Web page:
The discus fish doesn't have mammary glands, but the parents secrete mucous and allow their young to eat it:
Jonathan Buckley from the University of Plymouth, UK, explains that discus fish young feed on the mucus that their parents secrete over their bodies until they are big enough to forage. [...]
During the first 3 days after hatching, the fry remained attached to the cone where the parents laid their eggs, absorbing the yolk and gaining strength until all of the fry were able to swim independently. Then they left the cone en masse and began feeding on their parents' mucus, feeding for up to 10 min by biting at the parent's side until the parent expertly ‘flicked’ the shoal over to its partner to continue feeding. The parents diligently fed their young intensely for 2 weeks. However, 3 weeks after hatching the parents' behaviour began to change as they started swimming away from their young for brief periods. At the same time the fry began biting their parents less and investigating other food sources. By the fourth week the parents were actively swimming away from their brood for the majority of the time and the fry barely bit them at all.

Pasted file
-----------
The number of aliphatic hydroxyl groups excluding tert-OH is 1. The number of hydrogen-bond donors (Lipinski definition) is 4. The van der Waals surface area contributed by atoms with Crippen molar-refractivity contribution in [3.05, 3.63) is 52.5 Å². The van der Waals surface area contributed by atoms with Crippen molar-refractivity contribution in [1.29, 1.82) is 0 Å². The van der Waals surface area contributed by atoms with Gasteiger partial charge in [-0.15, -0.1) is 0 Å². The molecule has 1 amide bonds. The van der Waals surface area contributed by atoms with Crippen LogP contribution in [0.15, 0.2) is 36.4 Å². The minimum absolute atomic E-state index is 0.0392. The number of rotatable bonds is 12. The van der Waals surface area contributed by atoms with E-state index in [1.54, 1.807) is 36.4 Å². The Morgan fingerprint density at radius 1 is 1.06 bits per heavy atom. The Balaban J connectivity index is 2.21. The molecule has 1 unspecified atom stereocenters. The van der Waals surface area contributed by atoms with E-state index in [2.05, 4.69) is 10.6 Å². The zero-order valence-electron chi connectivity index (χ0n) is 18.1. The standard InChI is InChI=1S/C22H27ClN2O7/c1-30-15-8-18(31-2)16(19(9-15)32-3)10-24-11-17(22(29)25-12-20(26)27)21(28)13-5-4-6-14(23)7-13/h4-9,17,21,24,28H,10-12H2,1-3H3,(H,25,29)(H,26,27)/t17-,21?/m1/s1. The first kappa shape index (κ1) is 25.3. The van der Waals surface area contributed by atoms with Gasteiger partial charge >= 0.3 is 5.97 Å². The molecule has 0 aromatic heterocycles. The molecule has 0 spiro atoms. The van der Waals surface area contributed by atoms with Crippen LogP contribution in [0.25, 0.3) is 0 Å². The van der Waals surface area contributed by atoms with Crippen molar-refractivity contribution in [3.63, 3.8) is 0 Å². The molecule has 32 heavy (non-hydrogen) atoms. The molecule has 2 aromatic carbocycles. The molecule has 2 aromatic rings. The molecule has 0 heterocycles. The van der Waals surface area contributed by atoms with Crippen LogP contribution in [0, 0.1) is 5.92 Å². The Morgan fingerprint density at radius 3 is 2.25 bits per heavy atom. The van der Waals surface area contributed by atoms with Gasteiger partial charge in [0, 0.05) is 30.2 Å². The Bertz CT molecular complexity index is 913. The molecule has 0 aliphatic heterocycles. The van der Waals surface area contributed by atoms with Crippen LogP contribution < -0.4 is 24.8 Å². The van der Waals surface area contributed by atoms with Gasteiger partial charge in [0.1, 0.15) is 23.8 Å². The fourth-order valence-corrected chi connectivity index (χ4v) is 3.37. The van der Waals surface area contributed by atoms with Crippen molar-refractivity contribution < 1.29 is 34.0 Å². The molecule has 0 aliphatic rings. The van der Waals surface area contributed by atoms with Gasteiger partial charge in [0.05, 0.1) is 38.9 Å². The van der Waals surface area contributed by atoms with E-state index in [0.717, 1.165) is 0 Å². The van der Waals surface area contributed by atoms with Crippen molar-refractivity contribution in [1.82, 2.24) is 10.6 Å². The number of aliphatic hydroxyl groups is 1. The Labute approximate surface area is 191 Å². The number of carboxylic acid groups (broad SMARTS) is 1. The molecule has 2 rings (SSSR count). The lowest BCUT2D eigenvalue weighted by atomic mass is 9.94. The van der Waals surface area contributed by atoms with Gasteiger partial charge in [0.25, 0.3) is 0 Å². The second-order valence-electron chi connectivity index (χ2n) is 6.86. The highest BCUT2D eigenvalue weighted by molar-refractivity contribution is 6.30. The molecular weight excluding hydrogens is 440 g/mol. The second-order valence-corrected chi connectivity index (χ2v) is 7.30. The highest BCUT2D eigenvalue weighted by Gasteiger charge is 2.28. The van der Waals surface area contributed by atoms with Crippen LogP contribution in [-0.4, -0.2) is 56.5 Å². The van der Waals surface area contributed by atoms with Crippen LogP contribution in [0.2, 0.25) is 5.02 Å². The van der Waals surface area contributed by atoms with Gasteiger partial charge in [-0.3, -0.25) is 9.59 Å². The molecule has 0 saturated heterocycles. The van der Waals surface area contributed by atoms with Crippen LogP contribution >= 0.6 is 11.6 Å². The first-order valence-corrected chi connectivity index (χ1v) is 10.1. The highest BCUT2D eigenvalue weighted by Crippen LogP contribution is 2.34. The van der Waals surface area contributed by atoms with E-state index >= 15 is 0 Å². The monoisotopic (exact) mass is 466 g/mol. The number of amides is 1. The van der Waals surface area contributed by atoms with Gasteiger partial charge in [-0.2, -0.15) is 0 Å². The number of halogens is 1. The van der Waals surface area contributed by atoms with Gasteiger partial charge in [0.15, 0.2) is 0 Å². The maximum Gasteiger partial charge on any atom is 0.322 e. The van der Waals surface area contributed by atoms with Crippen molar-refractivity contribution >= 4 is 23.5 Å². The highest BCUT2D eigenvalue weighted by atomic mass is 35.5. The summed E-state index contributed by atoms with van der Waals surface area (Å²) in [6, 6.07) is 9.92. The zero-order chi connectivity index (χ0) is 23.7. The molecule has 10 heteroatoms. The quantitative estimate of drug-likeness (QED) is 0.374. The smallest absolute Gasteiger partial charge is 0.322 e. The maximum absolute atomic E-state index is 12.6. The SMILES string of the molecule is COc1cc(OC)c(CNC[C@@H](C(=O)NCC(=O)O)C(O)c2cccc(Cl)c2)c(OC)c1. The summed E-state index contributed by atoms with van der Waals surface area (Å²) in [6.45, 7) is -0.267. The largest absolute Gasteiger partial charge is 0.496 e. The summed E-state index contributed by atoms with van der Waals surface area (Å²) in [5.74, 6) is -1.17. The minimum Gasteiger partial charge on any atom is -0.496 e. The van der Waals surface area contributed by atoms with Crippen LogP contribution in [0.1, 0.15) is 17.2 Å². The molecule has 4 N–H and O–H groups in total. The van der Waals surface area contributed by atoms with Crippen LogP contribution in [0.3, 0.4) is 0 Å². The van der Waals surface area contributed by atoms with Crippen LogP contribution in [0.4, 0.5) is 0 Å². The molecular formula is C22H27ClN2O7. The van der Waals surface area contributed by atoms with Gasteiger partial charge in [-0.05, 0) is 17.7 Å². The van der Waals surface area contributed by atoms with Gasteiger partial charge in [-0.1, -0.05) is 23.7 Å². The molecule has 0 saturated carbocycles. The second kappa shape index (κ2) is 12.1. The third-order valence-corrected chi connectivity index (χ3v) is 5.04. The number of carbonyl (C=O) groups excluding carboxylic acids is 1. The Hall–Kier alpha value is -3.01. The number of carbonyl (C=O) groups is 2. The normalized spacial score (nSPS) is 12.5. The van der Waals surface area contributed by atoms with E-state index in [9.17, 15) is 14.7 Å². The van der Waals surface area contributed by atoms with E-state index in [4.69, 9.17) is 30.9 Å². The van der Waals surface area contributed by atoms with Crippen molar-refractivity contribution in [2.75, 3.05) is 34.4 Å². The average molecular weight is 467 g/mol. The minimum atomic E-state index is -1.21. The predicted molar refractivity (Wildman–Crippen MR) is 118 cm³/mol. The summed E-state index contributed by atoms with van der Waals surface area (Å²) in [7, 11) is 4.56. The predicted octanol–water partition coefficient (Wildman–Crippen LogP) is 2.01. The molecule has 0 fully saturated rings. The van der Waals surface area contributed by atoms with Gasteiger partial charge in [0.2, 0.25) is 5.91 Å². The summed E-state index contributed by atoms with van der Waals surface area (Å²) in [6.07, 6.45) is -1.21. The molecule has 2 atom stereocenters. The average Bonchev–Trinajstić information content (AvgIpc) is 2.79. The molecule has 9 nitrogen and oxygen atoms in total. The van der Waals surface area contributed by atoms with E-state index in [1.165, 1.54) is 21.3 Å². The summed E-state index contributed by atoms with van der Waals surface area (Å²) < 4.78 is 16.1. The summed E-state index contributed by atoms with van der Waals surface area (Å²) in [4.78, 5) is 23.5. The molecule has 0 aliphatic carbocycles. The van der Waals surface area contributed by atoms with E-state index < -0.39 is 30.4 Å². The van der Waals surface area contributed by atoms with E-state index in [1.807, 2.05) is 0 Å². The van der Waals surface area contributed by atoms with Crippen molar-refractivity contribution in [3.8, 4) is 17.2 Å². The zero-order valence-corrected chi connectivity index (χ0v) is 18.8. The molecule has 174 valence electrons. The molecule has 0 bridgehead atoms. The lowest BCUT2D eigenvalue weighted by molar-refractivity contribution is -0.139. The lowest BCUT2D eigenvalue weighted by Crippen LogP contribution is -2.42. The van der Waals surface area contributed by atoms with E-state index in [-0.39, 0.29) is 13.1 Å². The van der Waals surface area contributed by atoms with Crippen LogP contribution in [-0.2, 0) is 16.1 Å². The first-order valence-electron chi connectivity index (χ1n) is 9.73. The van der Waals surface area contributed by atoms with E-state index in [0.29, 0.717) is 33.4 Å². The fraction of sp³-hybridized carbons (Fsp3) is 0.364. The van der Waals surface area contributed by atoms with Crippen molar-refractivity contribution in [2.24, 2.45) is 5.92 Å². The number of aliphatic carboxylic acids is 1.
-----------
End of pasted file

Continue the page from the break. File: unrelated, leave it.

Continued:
The mucous, like a mammal's milk, is highly nutritious and just what a young discus fish needs:
Monitoring the composition of the parents' mucus before they spawned and through to the end of their parental responsibilities, Buckley found a huge increase in the mucus's antibody and protein levels when the parents laid their eggs, similar to the changes seen in mammalian milk around the time of birth. The protein and antibody levels remained high until the third week and returned to pre-spawning levels during the fourth week after hatching. Buckley suspects that the sudden increase in protein levels at spawning is hormonally regulated, much like the changes in mammalian milk, and is keen to find out more about the hormones that regulate the fish's mucus supply as they care for their young.